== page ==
I recently read about an exciting new partnership between Starbucks, a for-profit company, and the Queens Community House, a non-profit, multi-service settlement house with 25 sites in 11 neighborhoods in New York City. I was intrigued.
Queens Community House solidified a partnership with Starbucks to create the first US-based "opportunity café," which will be located in Jamaica, Queens. The new store is an example of Starbucks' nationwide initiative through which it seeks to deepen its commitment to communities by hiring local staff, engaging area vendors and providing a dedicated in-store training space for use by non-profits. In this new “opportunity café,” QCH will provide training to young adults who are interested in the food sector in order to provide unemployed youth with the skills and experience they need to launch a successful career in the food sector.
Reading about this partnership brought to mind a few other interesting ways food organizations are giving back to their communities by working together with for-profit companies. Panera Cares, is operated by Panera Bread, the bakery / restaurant, and is a chain of community cafes in neighborhoods around the country where the restaurant provides suggested donation amounts for all menu items and customers pay what they can and the excess goes to charity, and where one can earn a meal voucher by volunteering in the cafe.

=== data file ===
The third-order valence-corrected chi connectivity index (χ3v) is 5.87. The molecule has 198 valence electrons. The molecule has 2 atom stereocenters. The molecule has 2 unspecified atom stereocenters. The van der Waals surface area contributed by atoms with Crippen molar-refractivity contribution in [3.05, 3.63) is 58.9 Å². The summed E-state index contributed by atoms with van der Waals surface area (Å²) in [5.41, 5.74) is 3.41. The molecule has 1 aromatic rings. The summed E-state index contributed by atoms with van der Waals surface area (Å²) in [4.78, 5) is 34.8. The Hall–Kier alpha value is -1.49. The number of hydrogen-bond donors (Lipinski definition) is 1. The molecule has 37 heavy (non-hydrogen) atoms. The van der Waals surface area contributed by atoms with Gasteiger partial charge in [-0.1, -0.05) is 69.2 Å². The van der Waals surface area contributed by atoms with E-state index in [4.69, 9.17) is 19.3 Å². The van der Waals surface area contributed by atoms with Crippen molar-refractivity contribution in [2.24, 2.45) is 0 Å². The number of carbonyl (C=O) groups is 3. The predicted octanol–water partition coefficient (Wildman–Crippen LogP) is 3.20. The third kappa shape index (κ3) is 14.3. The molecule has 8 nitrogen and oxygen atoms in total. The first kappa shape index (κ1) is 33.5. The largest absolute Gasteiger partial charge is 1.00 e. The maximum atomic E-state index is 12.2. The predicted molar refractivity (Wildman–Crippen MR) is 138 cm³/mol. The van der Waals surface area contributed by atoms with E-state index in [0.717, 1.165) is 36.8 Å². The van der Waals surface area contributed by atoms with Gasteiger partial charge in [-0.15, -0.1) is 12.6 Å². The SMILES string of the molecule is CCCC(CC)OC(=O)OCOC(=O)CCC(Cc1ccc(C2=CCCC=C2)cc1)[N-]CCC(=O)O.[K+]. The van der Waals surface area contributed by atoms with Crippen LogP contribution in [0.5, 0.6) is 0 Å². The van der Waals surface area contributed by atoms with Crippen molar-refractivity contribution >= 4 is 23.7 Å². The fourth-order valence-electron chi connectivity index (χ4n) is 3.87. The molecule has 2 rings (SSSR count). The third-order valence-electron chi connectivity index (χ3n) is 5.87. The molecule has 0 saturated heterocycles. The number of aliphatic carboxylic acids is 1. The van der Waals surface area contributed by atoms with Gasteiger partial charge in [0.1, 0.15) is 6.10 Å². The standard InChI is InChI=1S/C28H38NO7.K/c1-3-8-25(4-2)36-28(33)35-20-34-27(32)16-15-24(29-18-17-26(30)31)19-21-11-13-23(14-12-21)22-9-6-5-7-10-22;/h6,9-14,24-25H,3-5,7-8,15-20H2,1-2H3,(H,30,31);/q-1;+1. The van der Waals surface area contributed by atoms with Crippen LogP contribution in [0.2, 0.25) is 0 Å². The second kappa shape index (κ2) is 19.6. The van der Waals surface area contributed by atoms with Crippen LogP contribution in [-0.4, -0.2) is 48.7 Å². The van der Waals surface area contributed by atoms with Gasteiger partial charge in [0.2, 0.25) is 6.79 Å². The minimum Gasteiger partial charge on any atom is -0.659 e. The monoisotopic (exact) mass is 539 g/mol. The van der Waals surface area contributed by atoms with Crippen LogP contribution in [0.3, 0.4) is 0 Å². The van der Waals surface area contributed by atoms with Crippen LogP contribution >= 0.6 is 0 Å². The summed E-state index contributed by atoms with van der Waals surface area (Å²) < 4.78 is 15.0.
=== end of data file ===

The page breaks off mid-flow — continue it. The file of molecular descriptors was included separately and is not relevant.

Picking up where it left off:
Recipe for Change, run by Chef Bruno Abate from Tocco Restaurant in Chicago, is a course that teaches prison inmates everything from knife skills and kitchen sanitation to recipes for pastas, sauces and desserts — key job skills they can use when they're released and looking for employment. The program builds self-esteem and teaches inmates about good nutrition.
Hot Bread Kitchen, a bakery and non-profit social enterprise in Brooklyn, aims to build lasting economic security for low-income, immigrant and minority individuals by training and supporting them in achieving jobs and fair wages in the culinary industry. Two-thirds of the organization’s operating budget is funded through sales of bread and rental of commercial kitchen space, and is used to train and educate individuals so they can turn their passion for cooking into a profession that can be used to achieve economic security.
This kind of partnership not only is exciting for what it will do for the neighborhoods and the participants involved, but is good food for thought as to how non-profits and for-profits can work together in creative ways to better communities and make a positive difference in the world.